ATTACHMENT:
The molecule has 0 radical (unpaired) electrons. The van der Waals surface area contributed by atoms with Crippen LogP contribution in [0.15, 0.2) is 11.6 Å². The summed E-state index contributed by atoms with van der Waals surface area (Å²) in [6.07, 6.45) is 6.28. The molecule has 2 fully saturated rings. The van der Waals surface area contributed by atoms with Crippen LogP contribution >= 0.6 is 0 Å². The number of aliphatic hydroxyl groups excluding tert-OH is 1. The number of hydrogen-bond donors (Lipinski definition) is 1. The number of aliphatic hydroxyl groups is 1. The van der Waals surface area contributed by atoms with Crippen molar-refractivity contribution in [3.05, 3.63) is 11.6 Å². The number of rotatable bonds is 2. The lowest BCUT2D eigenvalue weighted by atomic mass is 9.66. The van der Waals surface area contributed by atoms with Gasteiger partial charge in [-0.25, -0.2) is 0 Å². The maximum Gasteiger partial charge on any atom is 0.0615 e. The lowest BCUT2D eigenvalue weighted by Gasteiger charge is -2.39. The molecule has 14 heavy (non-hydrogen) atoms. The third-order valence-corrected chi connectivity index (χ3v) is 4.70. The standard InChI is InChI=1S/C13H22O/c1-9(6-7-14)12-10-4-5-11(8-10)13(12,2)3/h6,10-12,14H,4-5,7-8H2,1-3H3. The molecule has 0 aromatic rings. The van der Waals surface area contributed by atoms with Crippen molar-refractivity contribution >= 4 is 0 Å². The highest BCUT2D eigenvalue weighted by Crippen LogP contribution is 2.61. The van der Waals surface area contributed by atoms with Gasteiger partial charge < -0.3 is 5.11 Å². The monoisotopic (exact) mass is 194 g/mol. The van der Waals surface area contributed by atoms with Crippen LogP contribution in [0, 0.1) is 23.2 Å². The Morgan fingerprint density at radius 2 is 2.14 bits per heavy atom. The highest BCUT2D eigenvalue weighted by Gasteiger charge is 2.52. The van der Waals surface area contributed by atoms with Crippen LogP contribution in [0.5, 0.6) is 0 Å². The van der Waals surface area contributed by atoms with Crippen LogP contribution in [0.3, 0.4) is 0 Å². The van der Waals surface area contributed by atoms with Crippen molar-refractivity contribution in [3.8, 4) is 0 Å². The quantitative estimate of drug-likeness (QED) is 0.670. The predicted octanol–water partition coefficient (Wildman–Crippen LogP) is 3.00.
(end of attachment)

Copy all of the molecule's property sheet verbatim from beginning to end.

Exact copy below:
The molecule has 0 radical (unpaired) electrons. The van der Waals surface area contributed by atoms with Crippen LogP contribution in [0.15, 0.2) is 11.6 Å². The summed E-state index contributed by atoms with van der Waals surface area (Å²) in [6.07, 6.45) is 6.28. The molecule has 2 fully saturated rings. The van der Waals surface area contributed by atoms with Crippen LogP contribution >= 0.6 is 0 Å². The number of aliphatic hydroxyl groups excluding tert-OH is 1. The number of hydrogen-bond donors (Lipinski definition) is 1. The number of aliphatic hydroxyl groups is 1. The van der Waals surface area contributed by atoms with Crippen molar-refractivity contribution in [3.05, 3.63) is 11.6 Å². The number of rotatable bonds is 2. The lowest BCUT2D eigenvalue weighted by atomic mass is 9.66. The van der Waals surface area contributed by atoms with Gasteiger partial charge in [-0.25, -0.2) is 0 Å². The maximum Gasteiger partial charge on any atom is 0.0615 e. The lowest BCUT2D eigenvalue weighted by Gasteiger charge is -2.39. The molecule has 14 heavy (non-hydrogen) atoms. The third-order valence-corrected chi connectivity index (χ3v) is 4.70. The standard InChI is InChI=1S/C13H22O/c1-9(6-7-14)12-10-4-5-11(8-10)13(12,2)3/h6,10-12,14H,4-5,7-8H2,1-3H3. The molecule has 0 aromatic rings. The van der Waals surface area contributed by atoms with Crippen molar-refractivity contribution >= 4 is 0 Å². The highest BCUT2D eigenvalue weighted by Crippen LogP contribution is 2.61. The van der Waals surface area contributed by atoms with Gasteiger partial charge < -0.3 is 5.11 Å². The monoisotopic (exact) mass is 194 g/mol. The van der Waals surface area contributed by atoms with Crippen LogP contribution in [0, 0.1) is 23.2 Å². The Morgan fingerprint density at radius 2 is 2.14 bits per heavy atom. The highest BCUT2D eigenvalue weighted by Gasteiger charge is 2.52. The van der Waals surface area contributed by atoms with Crippen LogP contribution in [0.5, 0.6) is 0 Å². The van der Waals surface area contributed by atoms with Crippen LogP contribution in [0.3, 0.4) is 0 Å². The van der Waals surface area contributed by atoms with Crippen molar-refractivity contribution in [3.8, 4) is 0 Å². The quantitative estimate of drug-likeness (QED) is 0.670. The predicted octanol–water partition coefficient (Wildman–Crippen LogP) is 3.00.